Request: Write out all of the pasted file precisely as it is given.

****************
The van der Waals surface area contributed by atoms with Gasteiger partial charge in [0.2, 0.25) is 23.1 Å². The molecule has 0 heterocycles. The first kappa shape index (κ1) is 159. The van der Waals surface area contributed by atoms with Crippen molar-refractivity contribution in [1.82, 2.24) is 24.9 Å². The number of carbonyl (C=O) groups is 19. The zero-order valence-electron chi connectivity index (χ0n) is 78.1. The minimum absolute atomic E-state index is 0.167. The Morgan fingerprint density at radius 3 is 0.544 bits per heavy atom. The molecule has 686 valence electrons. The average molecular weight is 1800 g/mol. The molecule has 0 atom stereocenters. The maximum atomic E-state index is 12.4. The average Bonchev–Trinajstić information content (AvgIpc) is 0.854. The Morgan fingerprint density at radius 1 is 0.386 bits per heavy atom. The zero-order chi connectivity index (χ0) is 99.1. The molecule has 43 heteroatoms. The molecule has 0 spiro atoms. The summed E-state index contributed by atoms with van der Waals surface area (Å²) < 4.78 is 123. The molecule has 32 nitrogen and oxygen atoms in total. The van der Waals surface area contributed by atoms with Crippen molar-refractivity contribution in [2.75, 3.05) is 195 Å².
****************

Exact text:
The van der Waals surface area contributed by atoms with Gasteiger partial charge in [0.2, 0.25) is 23.1 Å². The molecule has 0 heterocycles. The first kappa shape index (κ1) is 159. The van der Waals surface area contributed by atoms with Crippen molar-refractivity contribution in [1.82, 2.24) is 24.9 Å². The number of carbonyl (C=O) groups is 19. The zero-order valence-electron chi connectivity index (χ0n) is 78.1. The minimum absolute atomic E-state index is 0.167. The Morgan fingerprint density at radius 3 is 0.544 bits per heavy atom. The molecule has 686 valence electrons. The average molecular weight is 1800 g/mol. The molecule has 0 atom stereocenters. The maximum atomic E-state index is 12.4. The average Bonchev–Trinajstić information content (AvgIpc) is 0.854. The Morgan fingerprint density at radius 1 is 0.386 bits per heavy atom. The zero-order chi connectivity index (χ0) is 99.1. The molecule has 43 heteroatoms. The molecule has 0 spiro atoms. The summed E-state index contributed by atoms with van der Waals surface area (Å²) < 4.78 is 123. The molecule has 32 nitrogen and oxygen atoms in total. The van der Waals surface area contributed by atoms with Crippen molar-refractivity contribution in [2.75, 3.05) is 195 Å².